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Posted on Friday, March 8th, 2013 by Angie Han
It’s been a few days since our last TV Bits (sorry!), so we have a ton of stuff to catch up on. After the jump:
- Alexis Bledel, Kyle McLachlan, Hope Davis, and more get pilots
- Downton Abbey loses one character but gains six more
- Jeffrey Wright will be a series regular on Boardwalk Empire
- A bunch of Fox shows including The Following get early renewals
- The Zero Hour has gets cancelled by ABC after just three episodes
- Will Jimmy Fallon take over for Jay Leno on The Tonight Show?
- The X-Files finally gets a tenth season… as a comic book
- Steven Soderbergh‘s Behind the Candelabra gets EW cover
- Hannibal and Mad Men offer up not very revealing teasers
- See character posters and an extended trailer for Game of Thrones
- Peek behind the scenes of Breaking Bad‘s final season
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Frank is a movie I’m pretty psyched for this year — the UK comedy casts Michael Fassbender in what seems to be a quirkily comedic role (you know, like his gig in Prometheus) alongside Maggie Gyllenhaal and Domhnall Gleeson. The picture sets Gleeson as Jon “a young wannabe musician who discovers he’s bitten off more than he can chew when he joins a band of eccentric pop musicians led by the mysterious and enigmatic Frank (Fassbender) and his terrifying sidekick Clara (Gyllenhaal).”
The photo above is a bit of the first still from the film, and you can see the full shot below. Read More »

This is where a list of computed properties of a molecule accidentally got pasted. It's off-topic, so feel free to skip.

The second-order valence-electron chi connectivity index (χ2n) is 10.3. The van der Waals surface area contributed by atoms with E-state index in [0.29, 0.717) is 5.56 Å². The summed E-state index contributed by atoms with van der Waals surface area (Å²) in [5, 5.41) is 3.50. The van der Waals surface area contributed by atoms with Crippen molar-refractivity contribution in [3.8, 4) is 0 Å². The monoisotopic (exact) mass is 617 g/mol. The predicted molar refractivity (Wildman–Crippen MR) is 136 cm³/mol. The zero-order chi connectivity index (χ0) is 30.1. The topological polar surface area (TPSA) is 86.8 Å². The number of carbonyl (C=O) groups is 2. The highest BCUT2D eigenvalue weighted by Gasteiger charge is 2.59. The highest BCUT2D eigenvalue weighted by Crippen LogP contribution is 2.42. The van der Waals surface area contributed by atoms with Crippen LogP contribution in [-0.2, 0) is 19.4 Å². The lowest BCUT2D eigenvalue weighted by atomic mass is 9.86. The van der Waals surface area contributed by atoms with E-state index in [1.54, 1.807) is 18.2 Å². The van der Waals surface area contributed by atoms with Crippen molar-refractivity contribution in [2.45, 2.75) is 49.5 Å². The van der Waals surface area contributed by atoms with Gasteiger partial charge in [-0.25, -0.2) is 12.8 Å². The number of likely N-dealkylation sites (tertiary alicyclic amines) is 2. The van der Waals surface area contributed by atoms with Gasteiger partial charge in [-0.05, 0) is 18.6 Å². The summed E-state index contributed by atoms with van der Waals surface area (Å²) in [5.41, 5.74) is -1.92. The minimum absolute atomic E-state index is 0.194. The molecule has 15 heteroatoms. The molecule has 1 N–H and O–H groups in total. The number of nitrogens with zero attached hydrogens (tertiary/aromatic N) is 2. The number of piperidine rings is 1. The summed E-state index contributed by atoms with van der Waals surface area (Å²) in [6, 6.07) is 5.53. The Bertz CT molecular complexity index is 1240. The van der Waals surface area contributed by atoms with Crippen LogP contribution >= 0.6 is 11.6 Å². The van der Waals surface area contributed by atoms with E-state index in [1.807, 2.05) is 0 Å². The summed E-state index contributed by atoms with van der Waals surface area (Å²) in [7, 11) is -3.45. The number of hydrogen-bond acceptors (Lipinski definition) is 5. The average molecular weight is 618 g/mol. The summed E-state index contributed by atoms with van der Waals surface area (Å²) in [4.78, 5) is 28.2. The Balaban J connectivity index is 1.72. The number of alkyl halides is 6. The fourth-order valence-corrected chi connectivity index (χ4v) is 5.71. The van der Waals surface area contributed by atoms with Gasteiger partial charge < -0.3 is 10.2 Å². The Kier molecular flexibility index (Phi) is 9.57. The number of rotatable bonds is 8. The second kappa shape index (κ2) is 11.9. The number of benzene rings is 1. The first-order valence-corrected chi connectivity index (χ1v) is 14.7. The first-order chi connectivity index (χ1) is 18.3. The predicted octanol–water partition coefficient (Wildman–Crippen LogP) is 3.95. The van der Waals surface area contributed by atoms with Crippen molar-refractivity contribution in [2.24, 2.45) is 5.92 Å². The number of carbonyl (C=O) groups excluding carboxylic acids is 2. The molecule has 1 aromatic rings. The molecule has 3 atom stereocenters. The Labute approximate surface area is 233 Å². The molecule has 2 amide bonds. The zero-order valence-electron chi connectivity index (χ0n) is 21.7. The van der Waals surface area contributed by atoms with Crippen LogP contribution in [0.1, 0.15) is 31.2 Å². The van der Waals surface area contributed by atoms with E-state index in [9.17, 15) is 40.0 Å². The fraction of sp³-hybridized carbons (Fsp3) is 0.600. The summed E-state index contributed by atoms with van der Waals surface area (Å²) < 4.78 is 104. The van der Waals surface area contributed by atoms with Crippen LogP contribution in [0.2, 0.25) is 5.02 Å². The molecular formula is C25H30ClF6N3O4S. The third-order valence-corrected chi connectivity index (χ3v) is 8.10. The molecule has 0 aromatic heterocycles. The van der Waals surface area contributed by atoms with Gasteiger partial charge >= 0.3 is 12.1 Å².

Posted on Tuesday, June 26th, 2012 by Angie Han
I’m starting to suspect Steve McQueen watches the same TV we do. The British director of Hunger and Shame has already cast Sherlock‘s Benedict Cumberbatch, Saturday Night Live‘s Taran Killam, and Raising Hope‘s Garret Dillahunt in his upcoming Twelve Years a Slave, and he’s now added another small-screen favorite. Michael K. Williams, a.k.a. Omar Little on The Wire, has just boarded the cast, which also includes Chiwetel Ejiofor, Michael Fassbender, and Brad Pitt. More details after the jump.
UPDATE: A few hours after this post went up, it was announced that Beasts of the Southern Wild star Dwight Henry had also joined Twelve Years a Slave.
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With Cannes just around the corner we’re going to start seeing even more clips and trailer from some of our most anticipated movies of the year. One of the big ones is Killing Them Softly, the third feature film from Andrew Dominik (Chopper, The Assassination of Jesse James by the Coward Robert Ford) that was formerly titled Cogan’s Trade. We haven’t seen any footage at all from this one yet, so the clip below is a first look.
The film features Brad Pitt as a mob enforcer on the trail of a couple guys (Scoot McNairy, Ben Mendelsohn) who ripped off the wrong card game. None of those guys are in this first footage from the film, however. Rather, we see Sam Shepard and Slaine showing up at Ray Liotta‘s house, where they rough him up for some reason. The scene is pretty basic, but the way the camera moves past the action really marks this as Dominik’s work — he’s not a guy to engage a scene in the obvious manner. It’s a great little shot. Read More »